10 Personality Traits That Kill Entrepreneurship
Tuesday, April 12th, 2011
Having a great business idea is only half the battle. You also need to be an effective leader. Even some of the most innovative entrepreneurs can be hindered by insecurity or impatience. Below are some red flags to look out for. But don’t worry if any of them sound like you. If you catch a flaw early on, you can prevent it from doing serious damage.
Self-doubt. Don’t second-guess yourself. If you don’t believe in your business, who will? Worrying is a waste of time and energy.
Anti-social tendencies. Even the best multi-tasker needs a solid team for support. If you don’t like working with people, or have poor intrapersonal skills, your business is unlikely to take off.
Control issues. There’s nothing more detrimental to team spirit than a micromanaging boss. We know you want everything to be perfect, but so do your employees. Have a little faith in them or they might not stick around.
Inflexibility. It’s important for every business to have a plan. But you don’t have to stick to every single detail. New companies stick out for being creative and spontaneous. If something goes wrong, you need to be able to re-evaluate and adapt.
Power. You want to be a strong leader, but sometimes authority can backfire. Researchers say that bosses who are too powerful tend to have less productive teams. Employees feel too intimidated to share ideas or offer input—too much authority fosters an unhealthy business environment. Your employees don’t have to love you, but they shouldn’t be afraid of you.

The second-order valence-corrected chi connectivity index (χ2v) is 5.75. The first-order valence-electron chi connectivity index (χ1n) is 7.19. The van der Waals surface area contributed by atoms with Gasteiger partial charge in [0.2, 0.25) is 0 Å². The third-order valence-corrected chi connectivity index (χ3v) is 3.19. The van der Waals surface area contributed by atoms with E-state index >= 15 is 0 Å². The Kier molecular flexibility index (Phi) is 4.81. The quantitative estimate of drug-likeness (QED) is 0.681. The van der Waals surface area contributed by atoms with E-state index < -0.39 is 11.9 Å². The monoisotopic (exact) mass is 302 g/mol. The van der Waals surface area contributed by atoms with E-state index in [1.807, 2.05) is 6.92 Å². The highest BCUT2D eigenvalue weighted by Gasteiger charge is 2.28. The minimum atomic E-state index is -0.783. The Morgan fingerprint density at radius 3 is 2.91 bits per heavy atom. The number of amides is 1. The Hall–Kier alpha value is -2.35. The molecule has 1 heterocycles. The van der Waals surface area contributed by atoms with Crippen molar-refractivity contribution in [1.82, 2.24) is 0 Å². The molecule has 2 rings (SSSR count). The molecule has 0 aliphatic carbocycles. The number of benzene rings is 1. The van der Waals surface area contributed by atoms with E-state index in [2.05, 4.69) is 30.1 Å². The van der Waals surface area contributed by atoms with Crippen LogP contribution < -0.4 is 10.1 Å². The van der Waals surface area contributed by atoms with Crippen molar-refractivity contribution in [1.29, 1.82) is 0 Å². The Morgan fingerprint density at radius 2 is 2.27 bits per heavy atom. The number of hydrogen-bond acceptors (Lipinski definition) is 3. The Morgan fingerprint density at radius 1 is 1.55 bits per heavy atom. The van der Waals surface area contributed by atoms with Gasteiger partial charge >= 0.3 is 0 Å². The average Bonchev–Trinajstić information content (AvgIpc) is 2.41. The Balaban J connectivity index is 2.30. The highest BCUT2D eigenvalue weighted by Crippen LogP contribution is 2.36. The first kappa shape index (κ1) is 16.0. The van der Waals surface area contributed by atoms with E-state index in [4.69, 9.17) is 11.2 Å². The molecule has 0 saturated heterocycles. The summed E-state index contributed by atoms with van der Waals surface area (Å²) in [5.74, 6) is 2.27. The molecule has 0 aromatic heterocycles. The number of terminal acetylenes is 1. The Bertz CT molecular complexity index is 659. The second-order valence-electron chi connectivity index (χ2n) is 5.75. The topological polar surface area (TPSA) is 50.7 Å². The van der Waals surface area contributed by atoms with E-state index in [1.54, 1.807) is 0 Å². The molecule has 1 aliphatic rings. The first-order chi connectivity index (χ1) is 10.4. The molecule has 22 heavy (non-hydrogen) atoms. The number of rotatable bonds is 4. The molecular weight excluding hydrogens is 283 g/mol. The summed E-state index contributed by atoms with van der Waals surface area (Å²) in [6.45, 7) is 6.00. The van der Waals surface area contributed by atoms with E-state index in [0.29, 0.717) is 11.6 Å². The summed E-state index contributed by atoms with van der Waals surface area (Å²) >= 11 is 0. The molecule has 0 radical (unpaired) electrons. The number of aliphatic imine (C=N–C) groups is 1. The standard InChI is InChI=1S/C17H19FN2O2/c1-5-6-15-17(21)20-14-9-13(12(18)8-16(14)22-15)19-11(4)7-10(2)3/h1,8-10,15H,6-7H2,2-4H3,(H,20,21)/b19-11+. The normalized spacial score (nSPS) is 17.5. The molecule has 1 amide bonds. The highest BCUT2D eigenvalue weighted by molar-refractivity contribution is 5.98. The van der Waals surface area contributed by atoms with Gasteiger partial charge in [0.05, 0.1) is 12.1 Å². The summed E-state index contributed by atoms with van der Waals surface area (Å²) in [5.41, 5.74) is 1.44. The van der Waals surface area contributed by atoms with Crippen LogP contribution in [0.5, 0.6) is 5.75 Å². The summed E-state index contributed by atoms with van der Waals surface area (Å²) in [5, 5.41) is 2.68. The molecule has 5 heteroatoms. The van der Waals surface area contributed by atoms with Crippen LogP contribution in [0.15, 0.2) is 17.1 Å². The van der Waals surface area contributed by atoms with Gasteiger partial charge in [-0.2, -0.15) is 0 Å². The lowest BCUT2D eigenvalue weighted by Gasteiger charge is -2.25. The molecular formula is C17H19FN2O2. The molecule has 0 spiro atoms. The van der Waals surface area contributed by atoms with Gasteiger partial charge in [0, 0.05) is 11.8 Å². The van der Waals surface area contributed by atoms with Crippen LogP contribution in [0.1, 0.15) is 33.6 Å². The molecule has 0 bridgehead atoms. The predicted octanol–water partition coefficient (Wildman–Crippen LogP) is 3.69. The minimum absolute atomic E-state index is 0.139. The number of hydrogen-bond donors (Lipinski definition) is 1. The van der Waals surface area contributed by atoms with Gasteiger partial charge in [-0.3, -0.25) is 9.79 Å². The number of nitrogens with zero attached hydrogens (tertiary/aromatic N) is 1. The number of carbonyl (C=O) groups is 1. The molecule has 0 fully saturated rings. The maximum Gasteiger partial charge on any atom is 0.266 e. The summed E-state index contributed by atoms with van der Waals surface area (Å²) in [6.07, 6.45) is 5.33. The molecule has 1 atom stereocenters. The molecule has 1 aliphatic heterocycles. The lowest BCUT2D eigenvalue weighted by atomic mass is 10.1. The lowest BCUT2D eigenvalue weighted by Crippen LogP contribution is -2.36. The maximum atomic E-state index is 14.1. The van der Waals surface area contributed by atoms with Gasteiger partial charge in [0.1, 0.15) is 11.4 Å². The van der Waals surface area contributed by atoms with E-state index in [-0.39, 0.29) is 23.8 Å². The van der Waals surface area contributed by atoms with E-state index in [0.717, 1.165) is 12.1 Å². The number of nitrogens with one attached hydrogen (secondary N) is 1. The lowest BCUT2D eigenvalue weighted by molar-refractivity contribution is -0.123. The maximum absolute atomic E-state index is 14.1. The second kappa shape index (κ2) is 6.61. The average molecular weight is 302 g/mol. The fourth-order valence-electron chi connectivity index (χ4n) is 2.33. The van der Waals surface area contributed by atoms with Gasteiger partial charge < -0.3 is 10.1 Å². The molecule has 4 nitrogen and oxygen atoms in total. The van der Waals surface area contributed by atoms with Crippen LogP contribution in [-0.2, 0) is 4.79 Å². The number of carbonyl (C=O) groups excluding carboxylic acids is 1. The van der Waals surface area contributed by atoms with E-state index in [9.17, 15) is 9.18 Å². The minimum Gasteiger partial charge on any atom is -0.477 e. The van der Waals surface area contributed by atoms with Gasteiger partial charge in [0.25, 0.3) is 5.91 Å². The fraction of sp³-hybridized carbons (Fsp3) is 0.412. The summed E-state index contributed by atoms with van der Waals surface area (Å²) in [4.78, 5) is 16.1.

Lack of focus. Groupon had daily deals. Google had an amazing search engine. Every new business needs a focused mission to succeed. Eventually, you can expand your business (like Google did with mail, maps and more), but a lack of focus in the beginning will doom it. Neither consumers nor investors will get behind a business plan that’s all over the place.
Competitiveness. You want to be the best. You can’t worry about the competition until you’ve proven you are a solid competitor. Entrepreneurs who spend more time worrying about rivals than worrying about their own jobs will hinder development.
Perfectionism. In the beginning, you’re probably going to make mistakes. It’s how you learn. Failure can even be good, when it leads to new ways of thinking. If you obsess over everything that goes wrong, you might miss out on these new ideas.
Close-mindedness. You may think you know everything, but, chances are, you don’t. No matter how sure you are, listen to advice from others. Even if your way ends up being best, you’re a better leader for being open to suggestions.
Impatience. You’re anxious to get your product on the market and you can’t wait for your company to go public. But timing is everything. Don’t force your business to be ready to launch before it is. Give it time to properly develop, or it will crash and burn. The same goes for individual projects. Rushing through a task leaves more room for stupid mistakes.
Article courtesy of OPEN Forum